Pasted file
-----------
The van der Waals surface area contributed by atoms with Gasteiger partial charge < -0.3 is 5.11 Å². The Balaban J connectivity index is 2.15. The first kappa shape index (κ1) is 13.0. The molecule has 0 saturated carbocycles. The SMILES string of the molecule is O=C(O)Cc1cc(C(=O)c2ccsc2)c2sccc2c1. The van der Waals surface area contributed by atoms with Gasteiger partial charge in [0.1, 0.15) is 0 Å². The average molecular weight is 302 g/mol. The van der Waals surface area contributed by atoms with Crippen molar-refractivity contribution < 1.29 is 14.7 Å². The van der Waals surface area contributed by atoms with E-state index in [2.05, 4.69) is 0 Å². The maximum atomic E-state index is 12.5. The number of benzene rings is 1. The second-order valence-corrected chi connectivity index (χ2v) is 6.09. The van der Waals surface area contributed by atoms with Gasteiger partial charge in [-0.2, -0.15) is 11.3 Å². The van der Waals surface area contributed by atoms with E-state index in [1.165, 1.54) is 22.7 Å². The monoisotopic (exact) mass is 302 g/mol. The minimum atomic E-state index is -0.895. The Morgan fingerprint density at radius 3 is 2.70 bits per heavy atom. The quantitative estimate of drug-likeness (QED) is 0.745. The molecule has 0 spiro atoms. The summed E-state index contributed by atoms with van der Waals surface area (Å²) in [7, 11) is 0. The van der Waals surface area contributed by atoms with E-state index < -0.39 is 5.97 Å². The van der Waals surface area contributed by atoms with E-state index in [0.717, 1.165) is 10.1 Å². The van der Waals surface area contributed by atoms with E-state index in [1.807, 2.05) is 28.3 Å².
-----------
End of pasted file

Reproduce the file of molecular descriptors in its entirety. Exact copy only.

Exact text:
The van der Waals surface area contributed by atoms with Gasteiger partial charge < -0.3 is 5.11 Å². The Balaban J connectivity index is 2.15. The first kappa shape index (κ1) is 13.0. The molecule has 0 saturated carbocycles. The SMILES string of the molecule is O=C(O)Cc1cc(C(=O)c2ccsc2)c2sccc2c1. The van der Waals surface area contributed by atoms with Gasteiger partial charge in [0.1, 0.15) is 0 Å². The average molecular weight is 302 g/mol. The van der Waals surface area contributed by atoms with Crippen molar-refractivity contribution < 1.29 is 14.7 Å². The van der Waals surface area contributed by atoms with E-state index in [2.05, 4.69) is 0 Å². The maximum atomic E-state index is 12.5. The number of benzene rings is 1. The second-order valence-corrected chi connectivity index (χ2v) is 6.09. The van der Waals surface area contributed by atoms with Gasteiger partial charge in [-0.2, -0.15) is 11.3 Å². The van der Waals surface area contributed by atoms with E-state index in [1.165, 1.54) is 22.7 Å². The monoisotopic (exact) mass is 302 g/mol. The minimum atomic E-state index is -0.895. The Morgan fingerprint density at radius 3 is 2.70 bits per heavy atom. The quantitative estimate of drug-likeness (QED) is 0.745. The molecule has 0 spiro atoms. The summed E-state index contributed by atoms with van der Waals surface area (Å²) in [7, 11) is 0. The van der Waals surface area contributed by atoms with E-state index < -0.39 is 5.97 Å². The van der Waals surface area contributed by atoms with E-state index in [0.717, 1.165) is 10.1 Å². The van der Waals surface area contributed by atoms with E-state index in [1.807, 2.05) is 28.3 Å².